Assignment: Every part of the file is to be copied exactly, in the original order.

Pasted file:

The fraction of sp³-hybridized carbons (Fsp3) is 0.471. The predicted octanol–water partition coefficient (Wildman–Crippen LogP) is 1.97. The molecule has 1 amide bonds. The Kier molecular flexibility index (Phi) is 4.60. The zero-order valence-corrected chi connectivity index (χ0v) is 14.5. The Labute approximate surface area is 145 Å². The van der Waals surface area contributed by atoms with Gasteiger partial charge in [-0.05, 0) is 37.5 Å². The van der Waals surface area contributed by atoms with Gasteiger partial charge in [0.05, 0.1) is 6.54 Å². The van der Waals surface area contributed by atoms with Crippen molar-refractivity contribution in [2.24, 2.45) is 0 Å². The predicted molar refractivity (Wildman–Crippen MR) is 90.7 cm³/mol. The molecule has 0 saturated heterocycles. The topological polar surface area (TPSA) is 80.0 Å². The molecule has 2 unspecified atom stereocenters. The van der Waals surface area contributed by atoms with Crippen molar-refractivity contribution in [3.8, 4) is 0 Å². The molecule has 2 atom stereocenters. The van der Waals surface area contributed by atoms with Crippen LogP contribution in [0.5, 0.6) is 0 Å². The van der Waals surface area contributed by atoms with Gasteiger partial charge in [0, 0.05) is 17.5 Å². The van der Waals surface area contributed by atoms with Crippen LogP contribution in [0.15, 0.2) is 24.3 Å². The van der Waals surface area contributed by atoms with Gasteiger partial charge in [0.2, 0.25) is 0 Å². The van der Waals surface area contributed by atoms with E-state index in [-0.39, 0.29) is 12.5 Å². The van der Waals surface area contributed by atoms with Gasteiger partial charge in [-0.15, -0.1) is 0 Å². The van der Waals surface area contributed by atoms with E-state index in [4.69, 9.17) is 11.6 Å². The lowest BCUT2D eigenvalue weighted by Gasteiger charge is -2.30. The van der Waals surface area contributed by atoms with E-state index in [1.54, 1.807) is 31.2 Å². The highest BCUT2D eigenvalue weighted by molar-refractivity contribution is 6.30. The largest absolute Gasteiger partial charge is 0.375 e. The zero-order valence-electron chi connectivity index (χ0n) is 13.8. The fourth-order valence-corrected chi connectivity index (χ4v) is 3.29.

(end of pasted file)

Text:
The fraction of sp³-hybridized carbons (Fsp3) is 0.471. The predicted octanol–water partition coefficient (Wildman–Crippen LogP) is 1.97. The molecule has 1 amide bonds. The Kier molecular flexibility index (Phi) is 4.60. The zero-order valence-corrected chi connectivity index (χ0v) is 14.5. The Labute approximate surface area is 145 Å². The van der Waals surface area contributed by atoms with Gasteiger partial charge in [-0.05, 0) is 37.5 Å². The van der Waals surface area contributed by atoms with Gasteiger partial charge in [0.05, 0.1) is 6.54 Å². The van der Waals surface area contributed by atoms with Crippen molar-refractivity contribution in [2.24, 2.45) is 0 Å². The predicted molar refractivity (Wildman–Crippen MR) is 90.7 cm³/mol. The molecule has 0 saturated heterocycles. The topological polar surface area (TPSA) is 80.0 Å². The molecule has 2 unspecified atom stereocenters. The van der Waals surface area contributed by atoms with Crippen molar-refractivity contribution in [3.8, 4) is 0 Å². The molecule has 2 atom stereocenters. The van der Waals surface area contributed by atoms with Crippen LogP contribution in [0.5, 0.6) is 0 Å². The van der Waals surface area contributed by atoms with Gasteiger partial charge in [0, 0.05) is 17.5 Å². The van der Waals surface area contributed by atoms with Crippen LogP contribution in [0.15, 0.2) is 24.3 Å². The van der Waals surface area contributed by atoms with Gasteiger partial charge in [0.2, 0.25) is 0 Å². The van der Waals surface area contributed by atoms with E-state index in [-0.39, 0.29) is 12.5 Å². The van der Waals surface area contributed by atoms with Gasteiger partial charge in [-0.15, -0.1) is 0 Å². The van der Waals surface area contributed by atoms with E-state index in [4.69, 9.17) is 11.6 Å². The lowest BCUT2D eigenvalue weighted by Gasteiger charge is -2.30. The van der Waals surface area contributed by atoms with E-state index in [1.54, 1.807) is 31.2 Å². The highest BCUT2D eigenvalue weighted by molar-refractivity contribution is 6.30. The largest absolute Gasteiger partial charge is 0.375 e. The zero-order valence-electron chi connectivity index (χ0n) is 13.8. The fourth-order valence-corrected chi connectivity index (χ4v) is 3.29.